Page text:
A diesel spill in New Orleans this Thursday made front page headlines in the Times-Picayune: an estimated 4,200 gallons of diesel fuel was released when a cargo vessel collided with a pier near the Nashville Avenue Wharf. And yet, as Coast Guard helicopters circled overhead and fumes choked the boisterous atmosphere along the river, no mention was made of the oil spill just two weeks earlier — immediately downstream at the Poland Avenue Terminal — that had released at least 10,000 gallons, and as many as 24,000, of oil into the heart of the city when a barge came untethered from its tugboat and struck a wall. That the comparatively smaller spill received more press attention owes to the timing of the event, as well as its proximity to the French Quarter Fest (presented by Chevron), one of the city’s premier events. Yet the fact remains that both spills, (as well as the many others that occur throughout the state with dogged regularity) while substantial, (taken together their volume might comfortably fill an Olympic-sized swimming pool) are a mere drop in the bucket relative to the 12.7 million pounds of toxic chemicals dumped into the Mississippi every year, and the nearly 125 million additional pounds that are dumped into its various tributaries (this volume accounts for well over half of all water pollution in the US: 226 million pounds/year) To put it another way: these two latest spills constitute a mere one six-hundredth of the Mississippi’s mean annual pollution. The scope of such defilement might seem unaccountable, but if we are to understand the problem at all we must look for answers many hundreds of miles upstream.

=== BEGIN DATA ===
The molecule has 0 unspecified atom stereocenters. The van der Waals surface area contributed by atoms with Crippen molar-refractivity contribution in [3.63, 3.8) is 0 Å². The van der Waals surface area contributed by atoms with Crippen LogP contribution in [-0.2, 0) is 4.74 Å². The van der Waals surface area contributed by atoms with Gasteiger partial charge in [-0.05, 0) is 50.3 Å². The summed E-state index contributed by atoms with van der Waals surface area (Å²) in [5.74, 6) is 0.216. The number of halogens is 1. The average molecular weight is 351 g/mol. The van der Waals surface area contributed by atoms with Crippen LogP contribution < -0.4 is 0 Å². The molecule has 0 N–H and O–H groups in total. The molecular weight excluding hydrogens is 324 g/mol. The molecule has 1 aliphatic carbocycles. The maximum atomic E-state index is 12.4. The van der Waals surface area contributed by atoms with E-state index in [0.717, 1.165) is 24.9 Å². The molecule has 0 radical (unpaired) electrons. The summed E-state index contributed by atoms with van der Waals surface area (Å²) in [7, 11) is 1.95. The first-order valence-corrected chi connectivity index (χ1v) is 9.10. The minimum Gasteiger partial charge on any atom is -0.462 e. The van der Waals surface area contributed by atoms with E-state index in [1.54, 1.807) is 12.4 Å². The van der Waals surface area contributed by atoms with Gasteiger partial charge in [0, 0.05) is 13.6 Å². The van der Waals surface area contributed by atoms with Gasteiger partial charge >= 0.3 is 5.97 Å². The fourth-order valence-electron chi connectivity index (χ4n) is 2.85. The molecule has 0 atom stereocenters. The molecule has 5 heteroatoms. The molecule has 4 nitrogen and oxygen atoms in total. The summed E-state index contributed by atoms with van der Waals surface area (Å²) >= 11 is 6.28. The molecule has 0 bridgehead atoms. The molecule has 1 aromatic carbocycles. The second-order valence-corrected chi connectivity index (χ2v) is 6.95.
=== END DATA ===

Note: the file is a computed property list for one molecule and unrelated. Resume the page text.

As the waters of the Mississippi River flow from their source in Lake Itasca, Minnesota, they run clear and cold, cloaked in pristine North Woods forests and bogs. It remains so for roughly 320 miles, but as it wends its way southward through ever more developed landscapes its waters are quickly tainted by municipal and agricultural runoff. South of St. Cloud, the waters are no longer entirely safe to swim in. As the river flows through Dayton, MN, the Crow River adds its flow, and consequently doubles its nutrient load — the majority consisting of nitrates and phosphates used as fertilizer in industrial agriculture. The unnaturally high quantities of these nutrients (a condition termed ‘eutrophication’) prime the water for hungry nitrate-loving algae and bacteria who’s numbers periodically explode in vast ‘algal blooms’ that quickly deplete the water of oxygen and kill off scores of fish and other animal life. Nitrate pollution has also been linked to serious health problems including birth defects, cancer, thyroid problems, and ‘blue baby’ syndrome: a disease that reduces the ability of infant’s blood to carry oxygen throughout the body. And yet the river has only begun its journey to the Gulf; over the next 2,000 miles it will become freighted with ever greater quantities of nasty stuff.